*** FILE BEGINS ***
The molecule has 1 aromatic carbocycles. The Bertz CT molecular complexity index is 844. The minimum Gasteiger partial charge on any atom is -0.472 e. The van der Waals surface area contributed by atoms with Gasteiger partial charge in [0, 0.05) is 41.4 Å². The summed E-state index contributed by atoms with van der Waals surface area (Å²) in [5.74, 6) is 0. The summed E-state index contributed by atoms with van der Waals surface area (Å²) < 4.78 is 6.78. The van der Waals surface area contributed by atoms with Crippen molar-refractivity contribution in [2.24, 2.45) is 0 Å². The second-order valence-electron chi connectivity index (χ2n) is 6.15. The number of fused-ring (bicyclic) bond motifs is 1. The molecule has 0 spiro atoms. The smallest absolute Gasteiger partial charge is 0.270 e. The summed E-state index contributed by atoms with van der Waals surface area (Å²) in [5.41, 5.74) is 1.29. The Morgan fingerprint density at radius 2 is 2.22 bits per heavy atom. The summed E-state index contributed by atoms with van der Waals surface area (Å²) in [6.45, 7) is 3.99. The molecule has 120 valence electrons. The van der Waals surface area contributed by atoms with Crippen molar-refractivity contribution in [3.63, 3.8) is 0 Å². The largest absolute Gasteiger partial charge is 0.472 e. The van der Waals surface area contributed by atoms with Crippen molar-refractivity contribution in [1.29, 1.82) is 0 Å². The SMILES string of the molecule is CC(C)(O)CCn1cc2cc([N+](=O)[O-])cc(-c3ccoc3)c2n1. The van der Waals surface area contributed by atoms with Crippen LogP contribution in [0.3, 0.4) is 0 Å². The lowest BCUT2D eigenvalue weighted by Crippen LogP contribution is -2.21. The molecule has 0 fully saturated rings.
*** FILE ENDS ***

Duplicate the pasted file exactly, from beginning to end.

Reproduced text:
The molecule has 1 aromatic carbocycles. The Bertz CT molecular complexity index is 844. The minimum Gasteiger partial charge on any atom is -0.472 e. The van der Waals surface area contributed by atoms with Gasteiger partial charge in [0, 0.05) is 41.4 Å². The summed E-state index contributed by atoms with van der Waals surface area (Å²) in [5.74, 6) is 0. The summed E-state index contributed by atoms with van der Waals surface area (Å²) < 4.78 is 6.78. The van der Waals surface area contributed by atoms with Crippen molar-refractivity contribution in [2.24, 2.45) is 0 Å². The second-order valence-electron chi connectivity index (χ2n) is 6.15. The number of fused-ring (bicyclic) bond motifs is 1. The molecule has 0 spiro atoms. The smallest absolute Gasteiger partial charge is 0.270 e. The summed E-state index contributed by atoms with van der Waals surface area (Å²) in [5.41, 5.74) is 1.29. The Morgan fingerprint density at radius 2 is 2.22 bits per heavy atom. The summed E-state index contributed by atoms with van der Waals surface area (Å²) in [6.45, 7) is 3.99. The molecule has 120 valence electrons. The van der Waals surface area contributed by atoms with Crippen molar-refractivity contribution in [3.63, 3.8) is 0 Å². The largest absolute Gasteiger partial charge is 0.472 e. The van der Waals surface area contributed by atoms with Crippen molar-refractivity contribution in [1.29, 1.82) is 0 Å². The SMILES string of the molecule is CC(C)(O)CCn1cc2cc([N+](=O)[O-])cc(-c3ccoc3)c2n1. The van der Waals surface area contributed by atoms with Crippen LogP contribution in [0.3, 0.4) is 0 Å². The lowest BCUT2D eigenvalue weighted by Crippen LogP contribution is -2.21. The molecule has 0 fully saturated rings.